Wilms’ tumor, which is also known as nephroblastoma, is a type of kidney cancer that most often occurs in children, with the majority of cases diagnosed at the age of three or four, and the condition seems to be slightly more prevalent in girls. Symptoms of Wilms’ tumor include constipation, blood in the urine, high blood pressure, fatigue, fever, and abdominal pain or swelling. Doctors will begin with a physical examination and an ultrasound to diagnose this condition. Blood tests, urinalysis, x-rays, and CT or MRI scans are needed to confirm the diagnosis. Certain medical conditions can increase an individual’s likelihood of developing Wilms’ tumor. These include Edward’s syndrome, Frasier syndrome, Perlman syndrome, WAGR syndrome, and Beckwith-Wiedemann syndrome. Congenital disabilities such as a missing iris (aniridia), undescended testicles, and having one side of the body larger than the other (hemihypertrophy) have also been linked to an increased risk of Wilms’ tumor. The treatments and lifestyle changes outlined below are often recommended for Wilms’ tumor.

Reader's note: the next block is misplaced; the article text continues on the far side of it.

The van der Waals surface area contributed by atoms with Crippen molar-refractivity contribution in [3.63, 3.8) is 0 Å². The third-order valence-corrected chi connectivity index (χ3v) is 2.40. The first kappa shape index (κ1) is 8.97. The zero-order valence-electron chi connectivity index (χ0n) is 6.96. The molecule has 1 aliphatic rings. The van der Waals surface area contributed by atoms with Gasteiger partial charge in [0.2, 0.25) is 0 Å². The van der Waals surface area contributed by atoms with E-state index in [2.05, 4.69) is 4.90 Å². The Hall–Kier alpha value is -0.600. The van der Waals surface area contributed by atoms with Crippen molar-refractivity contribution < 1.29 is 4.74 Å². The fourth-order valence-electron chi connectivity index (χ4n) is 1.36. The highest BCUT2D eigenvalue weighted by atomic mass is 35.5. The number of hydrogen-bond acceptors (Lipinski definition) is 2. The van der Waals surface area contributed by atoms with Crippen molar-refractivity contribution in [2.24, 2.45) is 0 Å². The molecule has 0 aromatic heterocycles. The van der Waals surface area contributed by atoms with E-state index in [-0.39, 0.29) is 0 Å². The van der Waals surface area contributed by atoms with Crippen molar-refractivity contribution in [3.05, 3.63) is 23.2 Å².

Surgery is often the first and primary treatment for Wilms’ tumor in the United States. The most common procedure is a radical nephrectomy, which involves removing the entire kidney where the cancer is located, and the ureter and surrounding fat tissue are also removed. While the operation is being performed, surgeons also do a regional lymph node sampling, which removes some lymph nodes near the kidney to check if they have become cancerous. Before the procedure is complete, surgeons will examine the child’s kidney and their liver. If any suspicious areas are found, biopsies will be taken immediately. Some Wilms’ tumors may be too large to be treated surgically. In these cases, doctors will try to shrink the tumor with other treatments first, and an operation may be possible if the tumor size is successfully reduced.
Keep reading for more information on treating Wilms’ tumor.